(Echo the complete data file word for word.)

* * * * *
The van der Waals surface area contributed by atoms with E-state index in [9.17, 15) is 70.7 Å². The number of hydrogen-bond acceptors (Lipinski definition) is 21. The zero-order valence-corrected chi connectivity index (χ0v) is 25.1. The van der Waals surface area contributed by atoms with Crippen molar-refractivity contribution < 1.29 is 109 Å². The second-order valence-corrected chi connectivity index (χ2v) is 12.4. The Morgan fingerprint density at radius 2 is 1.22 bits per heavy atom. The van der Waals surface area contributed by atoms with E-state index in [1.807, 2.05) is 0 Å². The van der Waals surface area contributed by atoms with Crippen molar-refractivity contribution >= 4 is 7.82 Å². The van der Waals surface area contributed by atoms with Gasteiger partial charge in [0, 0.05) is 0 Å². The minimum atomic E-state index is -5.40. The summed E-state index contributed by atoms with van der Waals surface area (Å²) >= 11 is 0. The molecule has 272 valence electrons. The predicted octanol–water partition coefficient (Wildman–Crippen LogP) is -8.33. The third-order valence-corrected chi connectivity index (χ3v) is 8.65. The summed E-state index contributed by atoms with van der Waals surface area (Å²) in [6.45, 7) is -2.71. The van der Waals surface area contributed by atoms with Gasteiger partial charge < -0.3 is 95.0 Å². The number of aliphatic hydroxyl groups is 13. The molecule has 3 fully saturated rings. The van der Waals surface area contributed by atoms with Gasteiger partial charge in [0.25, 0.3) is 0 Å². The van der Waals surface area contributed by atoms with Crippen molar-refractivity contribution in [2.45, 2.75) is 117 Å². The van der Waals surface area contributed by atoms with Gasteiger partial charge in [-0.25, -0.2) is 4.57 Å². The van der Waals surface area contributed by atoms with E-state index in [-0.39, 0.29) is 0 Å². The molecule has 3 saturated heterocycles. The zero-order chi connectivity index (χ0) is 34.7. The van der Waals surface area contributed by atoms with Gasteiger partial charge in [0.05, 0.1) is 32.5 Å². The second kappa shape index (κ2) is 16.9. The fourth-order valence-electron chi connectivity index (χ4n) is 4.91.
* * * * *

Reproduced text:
The van der Waals surface area contributed by atoms with E-state index in [9.17, 15) is 70.7 Å². The number of hydrogen-bond acceptors (Lipinski definition) is 21. The zero-order valence-corrected chi connectivity index (χ0v) is 25.1. The van der Waals surface area contributed by atoms with Crippen molar-refractivity contribution < 1.29 is 109 Å². The second-order valence-corrected chi connectivity index (χ2v) is 12.4. The Morgan fingerprint density at radius 2 is 1.22 bits per heavy atom. The van der Waals surface area contributed by atoms with E-state index in [1.807, 2.05) is 0 Å². The van der Waals surface area contributed by atoms with Crippen molar-refractivity contribution >= 4 is 7.82 Å². The van der Waals surface area contributed by atoms with Gasteiger partial charge in [0, 0.05) is 0 Å². The minimum atomic E-state index is -5.40. The summed E-state index contributed by atoms with van der Waals surface area (Å²) >= 11 is 0. The molecule has 272 valence electrons. The predicted octanol–water partition coefficient (Wildman–Crippen LogP) is -8.33. The third-order valence-corrected chi connectivity index (χ3v) is 8.65. The summed E-state index contributed by atoms with van der Waals surface area (Å²) in [6.45, 7) is -2.71. The van der Waals surface area contributed by atoms with Gasteiger partial charge < -0.3 is 95.0 Å². The number of aliphatic hydroxyl groups is 13. The molecule has 3 fully saturated rings. The van der Waals surface area contributed by atoms with Gasteiger partial charge in [0.25, 0.3) is 0 Å². The van der Waals surface area contributed by atoms with Crippen molar-refractivity contribution in [2.45, 2.75) is 117 Å². The van der Waals surface area contributed by atoms with Gasteiger partial charge in [-0.25, -0.2) is 4.57 Å². The van der Waals surface area contributed by atoms with E-state index in [-0.39, 0.29) is 0 Å². The molecule has 3 saturated heterocycles. The zero-order chi connectivity index (χ0) is 34.7. The van der Waals surface area contributed by atoms with Gasteiger partial charge in [0.05, 0.1) is 32.5 Å². The second kappa shape index (κ2) is 16.9. The fourth-order valence-electron chi connectivity index (χ4n) is 4.91.